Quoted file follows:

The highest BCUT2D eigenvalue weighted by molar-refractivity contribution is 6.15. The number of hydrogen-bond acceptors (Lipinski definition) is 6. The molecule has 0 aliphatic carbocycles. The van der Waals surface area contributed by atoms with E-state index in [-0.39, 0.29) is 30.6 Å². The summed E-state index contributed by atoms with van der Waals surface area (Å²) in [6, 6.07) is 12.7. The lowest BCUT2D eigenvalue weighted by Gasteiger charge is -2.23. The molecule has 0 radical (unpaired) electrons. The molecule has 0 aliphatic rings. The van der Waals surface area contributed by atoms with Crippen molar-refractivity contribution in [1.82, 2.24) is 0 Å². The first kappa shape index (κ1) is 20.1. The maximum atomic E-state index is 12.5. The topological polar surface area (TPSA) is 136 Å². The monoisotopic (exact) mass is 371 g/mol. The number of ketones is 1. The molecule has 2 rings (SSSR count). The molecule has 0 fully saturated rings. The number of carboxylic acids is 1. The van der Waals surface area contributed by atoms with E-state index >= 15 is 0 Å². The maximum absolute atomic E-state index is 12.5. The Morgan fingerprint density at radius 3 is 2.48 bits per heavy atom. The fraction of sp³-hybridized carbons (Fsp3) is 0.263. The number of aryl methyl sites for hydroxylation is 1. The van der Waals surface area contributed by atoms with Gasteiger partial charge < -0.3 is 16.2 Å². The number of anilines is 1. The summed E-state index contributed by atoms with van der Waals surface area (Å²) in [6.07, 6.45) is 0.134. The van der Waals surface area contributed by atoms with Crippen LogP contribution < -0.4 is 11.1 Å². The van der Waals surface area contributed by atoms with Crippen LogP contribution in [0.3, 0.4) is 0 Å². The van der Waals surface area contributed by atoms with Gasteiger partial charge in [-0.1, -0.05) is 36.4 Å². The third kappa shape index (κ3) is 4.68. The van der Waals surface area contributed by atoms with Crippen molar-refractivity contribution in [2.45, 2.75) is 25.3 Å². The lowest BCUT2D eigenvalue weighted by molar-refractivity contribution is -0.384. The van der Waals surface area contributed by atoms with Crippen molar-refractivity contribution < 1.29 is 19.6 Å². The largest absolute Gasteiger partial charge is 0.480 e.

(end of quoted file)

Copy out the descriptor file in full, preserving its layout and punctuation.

The highest BCUT2D eigenvalue weighted by molar-refractivity contribution is 6.15. The number of hydrogen-bond acceptors (Lipinski definition) is 6. The molecule has 0 aliphatic carbocycles. The van der Waals surface area contributed by atoms with E-state index in [-0.39, 0.29) is 30.6 Å². The summed E-state index contributed by atoms with van der Waals surface area (Å²) in [6, 6.07) is 12.7. The lowest BCUT2D eigenvalue weighted by Gasteiger charge is -2.23. The molecule has 0 radical (unpaired) electrons. The molecule has 0 aliphatic rings. The van der Waals surface area contributed by atoms with Crippen molar-refractivity contribution in [1.82, 2.24) is 0 Å². The first kappa shape index (κ1) is 20.1. The maximum atomic E-state index is 12.5. The topological polar surface area (TPSA) is 136 Å². The monoisotopic (exact) mass is 371 g/mol. The number of ketones is 1. The molecule has 2 rings (SSSR count). The molecule has 0 fully saturated rings. The number of carboxylic acids is 1. The van der Waals surface area contributed by atoms with E-state index >= 15 is 0 Å². The maximum absolute atomic E-state index is 12.5. The Morgan fingerprint density at radius 3 is 2.48 bits per heavy atom. The fraction of sp³-hybridized carbons (Fsp3) is 0.263. The number of aryl methyl sites for hydroxylation is 1. The van der Waals surface area contributed by atoms with Gasteiger partial charge < -0.3 is 16.2 Å². The number of anilines is 1. The summed E-state index contributed by atoms with van der Waals surface area (Å²) in [6.07, 6.45) is 0.134. The van der Waals surface area contributed by atoms with Crippen LogP contribution < -0.4 is 11.1 Å². The van der Waals surface area contributed by atoms with Crippen LogP contribution in [0.3, 0.4) is 0 Å². The van der Waals surface area contributed by atoms with Gasteiger partial charge in [-0.1, -0.05) is 36.4 Å². The third kappa shape index (κ3) is 4.68. The van der Waals surface area contributed by atoms with Crippen molar-refractivity contribution in [2.45, 2.75) is 25.3 Å². The lowest BCUT2D eigenvalue weighted by molar-refractivity contribution is -0.384. The van der Waals surface area contributed by atoms with Crippen molar-refractivity contribution < 1.29 is 19.6 Å². The largest absolute Gasteiger partial charge is 0.480 e.